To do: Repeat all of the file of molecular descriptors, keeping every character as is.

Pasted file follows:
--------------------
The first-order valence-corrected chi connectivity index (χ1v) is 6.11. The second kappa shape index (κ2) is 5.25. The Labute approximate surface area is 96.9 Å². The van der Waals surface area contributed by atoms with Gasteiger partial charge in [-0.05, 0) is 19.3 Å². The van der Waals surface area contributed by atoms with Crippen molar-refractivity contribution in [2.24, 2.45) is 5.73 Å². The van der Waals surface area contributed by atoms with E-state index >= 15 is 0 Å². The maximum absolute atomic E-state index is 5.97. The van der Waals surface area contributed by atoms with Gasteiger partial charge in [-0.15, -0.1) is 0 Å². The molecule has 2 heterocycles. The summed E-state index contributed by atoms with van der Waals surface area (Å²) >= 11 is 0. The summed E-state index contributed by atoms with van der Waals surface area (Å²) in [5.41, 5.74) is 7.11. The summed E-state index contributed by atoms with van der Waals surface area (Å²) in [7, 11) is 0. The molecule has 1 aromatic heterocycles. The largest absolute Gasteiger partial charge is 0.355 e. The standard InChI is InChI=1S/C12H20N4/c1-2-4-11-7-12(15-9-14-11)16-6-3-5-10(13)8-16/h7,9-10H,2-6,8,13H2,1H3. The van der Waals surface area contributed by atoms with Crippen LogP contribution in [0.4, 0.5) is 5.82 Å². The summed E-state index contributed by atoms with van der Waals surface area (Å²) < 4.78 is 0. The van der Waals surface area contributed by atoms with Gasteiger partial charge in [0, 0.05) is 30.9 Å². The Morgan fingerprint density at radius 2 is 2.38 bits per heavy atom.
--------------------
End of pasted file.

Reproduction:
The first-order valence-corrected chi connectivity index (χ1v) is 6.11. The second kappa shape index (κ2) is 5.25. The Labute approximate surface area is 96.9 Å². The van der Waals surface area contributed by atoms with Gasteiger partial charge in [-0.05, 0) is 19.3 Å². The van der Waals surface area contributed by atoms with Crippen molar-refractivity contribution in [2.24, 2.45) is 5.73 Å². The van der Waals surface area contributed by atoms with E-state index >= 15 is 0 Å². The maximum absolute atomic E-state index is 5.97. The van der Waals surface area contributed by atoms with Gasteiger partial charge in [-0.15, -0.1) is 0 Å². The molecule has 2 heterocycles. The summed E-state index contributed by atoms with van der Waals surface area (Å²) >= 11 is 0. The summed E-state index contributed by atoms with van der Waals surface area (Å²) in [5.41, 5.74) is 7.11. The summed E-state index contributed by atoms with van der Waals surface area (Å²) in [7, 11) is 0. The molecule has 1 aromatic heterocycles. The largest absolute Gasteiger partial charge is 0.355 e. The standard InChI is InChI=1S/C12H20N4/c1-2-4-11-7-12(15-9-14-11)16-6-3-5-10(13)8-16/h7,9-10H,2-6,8,13H2,1H3. The van der Waals surface area contributed by atoms with Crippen LogP contribution in [0.4, 0.5) is 5.82 Å². The summed E-state index contributed by atoms with van der Waals surface area (Å²) < 4.78 is 0. The van der Waals surface area contributed by atoms with Gasteiger partial charge in [0, 0.05) is 30.9 Å². The Morgan fingerprint density at radius 2 is 2.38 bits per heavy atom.